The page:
Matter to… sculpt

Competitions allow artists to challenge themselves and create uniquely incredible masterpieces.
Discover this unique world thanks to our ice sculptor Nenad Klajic.

Do you enjoy taking part in competitions and ice sculpture championships on a regular basis?

Yes, of course. I love them. By now, I have gained a certain notoriety that leads competition organisers to invite me to their events on a regular basis. For example, last December I took part in the seventh International Ice Sculpture Festival in Poznań (Poland). It is the biggest ice sculpture festival in Europe. I came second with my sculpture ‘Lion King’. These competitions enable me to satisfy my need to tackle and overcome challenges! I also enjoy the chance to meet other artists from around the world.  

What takes place at an ice sculpture competition?

Themes are often open. Generally, everybody has the same amount of ice to start with. The more ice we use in our work, the more points we earn. 
The Poznań Festival was held over two consecutive days with a speed event and a free-style event. In the competition, there were 12 teams of two people. It’s important to work as a pair so you can move and carry around very heavy blocks of ice, especially when we have to stick the blocks together before sculpting them.

Stick the blocks together? Could you tell us a little more about the steps involved in making an ice sculpture?

First of all, you have to draw the design you want to sculpt in detail. This drawing is traced onto a transparent medium then projected so it appears full size. This enables you to calculate how much ice is needed for the sculpture.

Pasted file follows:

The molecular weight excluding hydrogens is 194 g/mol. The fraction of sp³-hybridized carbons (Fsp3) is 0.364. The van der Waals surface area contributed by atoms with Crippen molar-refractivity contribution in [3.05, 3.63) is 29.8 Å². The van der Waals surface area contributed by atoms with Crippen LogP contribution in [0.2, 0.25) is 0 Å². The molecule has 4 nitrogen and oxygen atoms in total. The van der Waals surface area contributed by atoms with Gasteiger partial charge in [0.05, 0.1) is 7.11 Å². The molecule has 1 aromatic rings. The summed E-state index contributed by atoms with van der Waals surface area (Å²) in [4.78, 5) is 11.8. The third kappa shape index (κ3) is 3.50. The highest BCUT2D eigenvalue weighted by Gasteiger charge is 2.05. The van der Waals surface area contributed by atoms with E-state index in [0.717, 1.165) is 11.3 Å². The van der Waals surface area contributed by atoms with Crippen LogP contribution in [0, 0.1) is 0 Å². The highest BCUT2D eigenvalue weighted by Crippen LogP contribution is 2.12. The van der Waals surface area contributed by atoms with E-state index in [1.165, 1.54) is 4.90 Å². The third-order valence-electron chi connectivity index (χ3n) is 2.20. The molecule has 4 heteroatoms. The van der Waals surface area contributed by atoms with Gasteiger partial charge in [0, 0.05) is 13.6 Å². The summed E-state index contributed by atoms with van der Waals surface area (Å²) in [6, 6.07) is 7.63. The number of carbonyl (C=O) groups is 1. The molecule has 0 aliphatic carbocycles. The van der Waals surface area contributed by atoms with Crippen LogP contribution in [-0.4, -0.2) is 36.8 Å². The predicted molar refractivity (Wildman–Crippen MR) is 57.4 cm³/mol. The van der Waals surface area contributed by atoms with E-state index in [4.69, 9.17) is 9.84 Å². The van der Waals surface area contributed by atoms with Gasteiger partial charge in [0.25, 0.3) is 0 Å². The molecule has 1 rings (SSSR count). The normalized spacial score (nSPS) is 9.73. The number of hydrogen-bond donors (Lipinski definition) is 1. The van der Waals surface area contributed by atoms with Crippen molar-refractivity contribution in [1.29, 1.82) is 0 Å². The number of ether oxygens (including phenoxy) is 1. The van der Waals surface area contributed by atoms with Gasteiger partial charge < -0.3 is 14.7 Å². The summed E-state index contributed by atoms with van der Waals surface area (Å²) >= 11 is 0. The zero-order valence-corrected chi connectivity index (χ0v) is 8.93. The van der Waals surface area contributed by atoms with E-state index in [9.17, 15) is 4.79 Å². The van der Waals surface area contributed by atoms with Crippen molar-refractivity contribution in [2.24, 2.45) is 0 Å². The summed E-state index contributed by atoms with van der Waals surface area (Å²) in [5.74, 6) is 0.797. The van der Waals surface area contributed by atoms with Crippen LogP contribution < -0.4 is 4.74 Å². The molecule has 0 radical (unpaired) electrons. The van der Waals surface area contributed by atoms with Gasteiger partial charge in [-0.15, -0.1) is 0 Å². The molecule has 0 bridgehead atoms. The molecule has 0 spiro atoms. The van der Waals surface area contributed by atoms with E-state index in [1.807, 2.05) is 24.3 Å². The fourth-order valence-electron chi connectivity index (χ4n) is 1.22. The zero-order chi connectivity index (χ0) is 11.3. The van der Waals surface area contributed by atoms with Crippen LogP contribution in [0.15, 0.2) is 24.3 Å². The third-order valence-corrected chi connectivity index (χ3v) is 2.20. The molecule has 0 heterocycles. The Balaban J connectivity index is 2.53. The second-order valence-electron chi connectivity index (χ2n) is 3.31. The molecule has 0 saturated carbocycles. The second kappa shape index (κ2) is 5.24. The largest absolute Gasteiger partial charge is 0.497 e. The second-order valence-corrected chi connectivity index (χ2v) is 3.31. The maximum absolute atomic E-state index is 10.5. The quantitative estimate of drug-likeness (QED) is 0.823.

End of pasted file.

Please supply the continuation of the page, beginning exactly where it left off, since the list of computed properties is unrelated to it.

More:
The blocks of ice are then assembled and stuck together. Then sculpting can begin. In competition, for a sculpture that’s 2.5m high for example, I can sculpt for nearly eight hours in a row!

Where are ice sculpting competitions held?

I lived in Serbia for a long time and I know the European competition circuit quite well, especially in Poznań, Poland. The most famous competitions are held in Alaska (Fairbanks), Canada (Ottawa), Russia, China (Harbin) and Japan. France remains a little behind in this regard, despite the organisation of the International Ice and Snow Sculpting Competition in Valloire!
To give you an idea, in Alaska the world championships take place in an environment where temperatures are around -45° Celsius. It takes some getting used to! Fortunately, the cold doesn’t bother me anymore.  

And what do you think about ice sculpting at Crystal Group?

I’ve yet to be disappointed! I work for a beautiful company whose technical and artistic director is unrivalled when it comes to ice sculpting. Michel Amann has won several championships. In 2000 and 2002, he was crowned world champion in ice sculpture, first in Fairbanks, Alaska and then in Graz, Austria (in the figurative-multi block category). The same year (2002), along with Patrick Roger de Campagnolle he won the silver medal at the Olympic Games (Salt Lake City) in the ice sculpting category; an unofficial discipline at the artistic and cultural festival that takes place as part of the Olympics. In short, at Crystal Group, ice sculpting is part of our DNA!